Even in the USA where the civil authorities are less indulgent, no rabbi publicly condemned the convert specialist who sold Judaism for a song, or, to be more precise, a blow. Nor have I heard a single, sane voice from a senior chareidi figure in the furore following the conviction of Weberman on 59 charges relating to molestation. Here in London by contrast, a group of rabbis, some as chareidi as they come, condemned one of their own as unfit for purpose. This, my friends, is progress. It will no doubt in the course of time be pointed to as a turning point in the treatment of these issues in our communities and for this they deserve our unreserved gratitude.
Make no mistake, however. There are still plenty of dark forces out there desperate to turn the clock back. To them the corollary of the accused being innocent until proven guilty and permitted to retain his public role despite the relentless rumours and numerous allegations is that the victims are guilty until proven innocent. And if they're not guilty, they're mad, which indeed they must be to take on this dangerous lot.
Yet even this camp was relatively restrained. The letter from the Stamford Hill rabbis was moderate by their usual standards. They did not resort to ad-hominem attacks on the opposing side as is their wont and they condescended to provide reasons for their dissention which is rather gracious. This too is progress.
It has often appeared in recent times that rabbis have forgotten how to disagree on substantive issues. Whereas in days bygone disputes would be conducted by exchanges of responsa where the authors set out their respective positions, in recent years almost everything is sorted by a phone call to this or that godol following which all dissent is silenced. And on those occasions when differences do arise it is usually related to territorial or succession battles which often turn to violence. There has been little or no violence in this dispute and while ordinarily that is hardly something to be proud of, the reality of dispute handling in the chareidi world is such that this is also a form of progress. Even the invective unleashed in the comments is tame compared to what passes for a low key affair in Brooklyn or Bnei Brak.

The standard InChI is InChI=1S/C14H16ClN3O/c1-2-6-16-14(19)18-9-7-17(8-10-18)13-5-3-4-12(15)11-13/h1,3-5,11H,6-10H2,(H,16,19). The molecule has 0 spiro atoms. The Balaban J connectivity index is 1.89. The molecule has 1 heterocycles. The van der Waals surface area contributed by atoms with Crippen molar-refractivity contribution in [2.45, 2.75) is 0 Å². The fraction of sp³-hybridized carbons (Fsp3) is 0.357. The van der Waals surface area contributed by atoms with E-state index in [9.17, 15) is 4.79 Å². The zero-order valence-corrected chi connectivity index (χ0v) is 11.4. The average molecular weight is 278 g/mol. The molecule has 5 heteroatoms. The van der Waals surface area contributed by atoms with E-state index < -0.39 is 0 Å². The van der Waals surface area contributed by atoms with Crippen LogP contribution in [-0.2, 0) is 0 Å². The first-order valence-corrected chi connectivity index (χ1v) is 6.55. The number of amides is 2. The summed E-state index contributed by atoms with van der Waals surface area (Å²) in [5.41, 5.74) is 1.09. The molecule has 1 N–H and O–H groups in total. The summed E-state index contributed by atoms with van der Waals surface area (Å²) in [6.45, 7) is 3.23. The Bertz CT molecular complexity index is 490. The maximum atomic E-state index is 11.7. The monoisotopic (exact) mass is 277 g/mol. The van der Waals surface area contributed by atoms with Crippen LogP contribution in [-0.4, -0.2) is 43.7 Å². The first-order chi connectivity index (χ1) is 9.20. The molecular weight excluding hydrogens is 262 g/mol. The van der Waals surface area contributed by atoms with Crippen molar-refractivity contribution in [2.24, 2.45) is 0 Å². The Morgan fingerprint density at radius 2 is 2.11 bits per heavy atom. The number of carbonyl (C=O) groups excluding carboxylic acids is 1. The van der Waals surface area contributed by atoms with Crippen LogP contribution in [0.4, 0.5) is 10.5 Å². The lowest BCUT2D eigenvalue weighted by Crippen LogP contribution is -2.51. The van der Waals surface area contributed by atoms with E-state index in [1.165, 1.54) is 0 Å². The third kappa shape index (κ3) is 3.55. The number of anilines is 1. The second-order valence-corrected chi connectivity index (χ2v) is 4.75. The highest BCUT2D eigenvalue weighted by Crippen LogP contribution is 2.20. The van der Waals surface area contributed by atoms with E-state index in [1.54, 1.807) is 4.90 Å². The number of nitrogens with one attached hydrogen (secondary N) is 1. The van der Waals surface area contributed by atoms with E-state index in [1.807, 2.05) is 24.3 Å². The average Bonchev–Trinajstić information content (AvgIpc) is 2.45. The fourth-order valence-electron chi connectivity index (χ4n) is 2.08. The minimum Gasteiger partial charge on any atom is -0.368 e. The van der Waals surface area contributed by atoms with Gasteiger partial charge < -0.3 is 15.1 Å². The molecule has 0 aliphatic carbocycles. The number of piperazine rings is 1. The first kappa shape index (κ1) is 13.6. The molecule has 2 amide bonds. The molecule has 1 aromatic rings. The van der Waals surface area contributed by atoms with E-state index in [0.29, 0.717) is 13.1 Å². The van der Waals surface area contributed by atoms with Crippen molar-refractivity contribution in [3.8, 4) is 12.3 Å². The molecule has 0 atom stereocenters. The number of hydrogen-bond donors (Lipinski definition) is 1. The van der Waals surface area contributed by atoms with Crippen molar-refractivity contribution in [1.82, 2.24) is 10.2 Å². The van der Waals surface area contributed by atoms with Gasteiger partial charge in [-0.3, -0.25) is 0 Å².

Turning now to us Joe public, something this affair has revealed is the absence of a forum for UK, particularly London, frum Jews to talk and debate. I am an accidental askan in all of this and I was happy to host it only because no alternative existed.
Setting up a forum does not require a large initial outlay but simply a format that people take to and some TLC from the moderators. Many of the sites like vosizneias and YWN Coffee Room in the US or JDN, Ladaat and that unsavoury site, Behadrei Hareidim in Israel arose from humble beginnings but evolved to become primary news sites and talking shops for their respective communities. Less than a year ago there was established a Yiddish forums site, Kave Shtiebel, and it has already clocked up 10s of thousands of comments.
So I say to anyone out there who wishes to continue the conversation: go for it. It is not difficult to set up a site for forums and the demand is there. We have shown ourselves to possess far more intelligence, articulacy and maturity than our leaders and press credit us with and it would be a shame not to capitalise on the momentum.
To be continued…